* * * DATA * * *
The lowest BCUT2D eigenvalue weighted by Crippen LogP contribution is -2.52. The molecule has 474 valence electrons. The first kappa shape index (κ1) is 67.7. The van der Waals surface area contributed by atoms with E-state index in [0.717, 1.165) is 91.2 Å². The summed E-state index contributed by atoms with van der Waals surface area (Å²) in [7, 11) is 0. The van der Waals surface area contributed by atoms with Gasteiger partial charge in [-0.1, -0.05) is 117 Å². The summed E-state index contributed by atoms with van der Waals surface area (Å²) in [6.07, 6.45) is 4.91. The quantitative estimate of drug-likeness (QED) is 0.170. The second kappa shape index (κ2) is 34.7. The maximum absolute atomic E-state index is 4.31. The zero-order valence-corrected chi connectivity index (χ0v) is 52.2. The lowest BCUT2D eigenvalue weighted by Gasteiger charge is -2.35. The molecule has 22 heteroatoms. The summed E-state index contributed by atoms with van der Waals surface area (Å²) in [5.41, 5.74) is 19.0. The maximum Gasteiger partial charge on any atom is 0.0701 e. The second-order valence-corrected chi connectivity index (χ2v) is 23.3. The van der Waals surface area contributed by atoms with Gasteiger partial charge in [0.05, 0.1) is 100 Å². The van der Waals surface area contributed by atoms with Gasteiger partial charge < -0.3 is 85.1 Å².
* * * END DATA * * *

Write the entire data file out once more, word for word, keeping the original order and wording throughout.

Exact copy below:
The lowest BCUT2D eigenvalue weighted by Crippen LogP contribution is -2.52. The molecule has 474 valence electrons. The first kappa shape index (κ1) is 67.7. The van der Waals surface area contributed by atoms with E-state index in [0.717, 1.165) is 91.2 Å². The summed E-state index contributed by atoms with van der Waals surface area (Å²) in [7, 11) is 0. The van der Waals surface area contributed by atoms with Gasteiger partial charge in [-0.1, -0.05) is 117 Å². The summed E-state index contributed by atoms with van der Waals surface area (Å²) in [6.07, 6.45) is 4.91. The quantitative estimate of drug-likeness (QED) is 0.170. The second kappa shape index (κ2) is 34.7. The maximum absolute atomic E-state index is 4.31. The zero-order valence-corrected chi connectivity index (χ0v) is 52.2. The lowest BCUT2D eigenvalue weighted by Gasteiger charge is -2.35. The molecule has 22 heteroatoms. The summed E-state index contributed by atoms with van der Waals surface area (Å²) in [5.41, 5.74) is 19.0. The maximum Gasteiger partial charge on any atom is 0.0701 e. The second-order valence-corrected chi connectivity index (χ2v) is 23.3. The van der Waals surface area contributed by atoms with Gasteiger partial charge in [0.05, 0.1) is 100 Å². The van der Waals surface area contributed by atoms with Gasteiger partial charge < -0.3 is 85.1 Å².